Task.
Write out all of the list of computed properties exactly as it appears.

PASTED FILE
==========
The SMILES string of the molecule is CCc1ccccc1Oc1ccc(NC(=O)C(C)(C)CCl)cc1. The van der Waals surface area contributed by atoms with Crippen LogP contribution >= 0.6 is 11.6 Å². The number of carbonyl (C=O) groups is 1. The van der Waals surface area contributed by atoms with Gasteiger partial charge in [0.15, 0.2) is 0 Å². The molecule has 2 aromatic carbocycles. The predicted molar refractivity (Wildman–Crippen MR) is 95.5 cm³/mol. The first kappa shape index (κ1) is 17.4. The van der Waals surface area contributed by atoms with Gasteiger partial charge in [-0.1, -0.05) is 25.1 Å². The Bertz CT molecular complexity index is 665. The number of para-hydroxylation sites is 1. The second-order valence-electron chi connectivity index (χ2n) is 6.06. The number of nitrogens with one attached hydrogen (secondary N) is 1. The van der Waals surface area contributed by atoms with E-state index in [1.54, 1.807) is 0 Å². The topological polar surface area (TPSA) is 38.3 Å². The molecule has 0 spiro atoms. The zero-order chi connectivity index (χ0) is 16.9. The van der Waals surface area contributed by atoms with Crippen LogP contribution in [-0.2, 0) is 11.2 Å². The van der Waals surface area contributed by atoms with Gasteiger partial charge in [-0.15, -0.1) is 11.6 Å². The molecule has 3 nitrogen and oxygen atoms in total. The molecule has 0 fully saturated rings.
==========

The SMILES string of the molecule is CCc1ccccc1Oc1ccc(NC(=O)C(C)(C)CCl)cc1. The van der Waals surface area contributed by atoms with Crippen LogP contribution >= 0.6 is 11.6 Å². The number of carbonyl (C=O) groups is 1. The van der Waals surface area contributed by atoms with Gasteiger partial charge in [0.15, 0.2) is 0 Å². The molecule has 2 aromatic carbocycles. The predicted molar refractivity (Wildman–Crippen MR) is 95.5 cm³/mol. The first kappa shape index (κ1) is 17.4. The van der Waals surface area contributed by atoms with Gasteiger partial charge in [-0.1, -0.05) is 25.1 Å². The Bertz CT molecular complexity index is 665. The number of para-hydroxylation sites is 1. The second-order valence-electron chi connectivity index (χ2n) is 6.06. The number of nitrogens with one attached hydrogen (secondary N) is 1. The van der Waals surface area contributed by atoms with E-state index in [1.54, 1.807) is 0 Å². The topological polar surface area (TPSA) is 38.3 Å². The molecule has 0 spiro atoms. The zero-order chi connectivity index (χ0) is 16.9. The van der Waals surface area contributed by atoms with Crippen LogP contribution in [-0.2, 0) is 11.2 Å². The van der Waals surface area contributed by atoms with Gasteiger partial charge in [-0.15, -0.1) is 11.6 Å². The molecule has 3 nitrogen and oxygen atoms in total. The molecule has 0 fully saturated rings.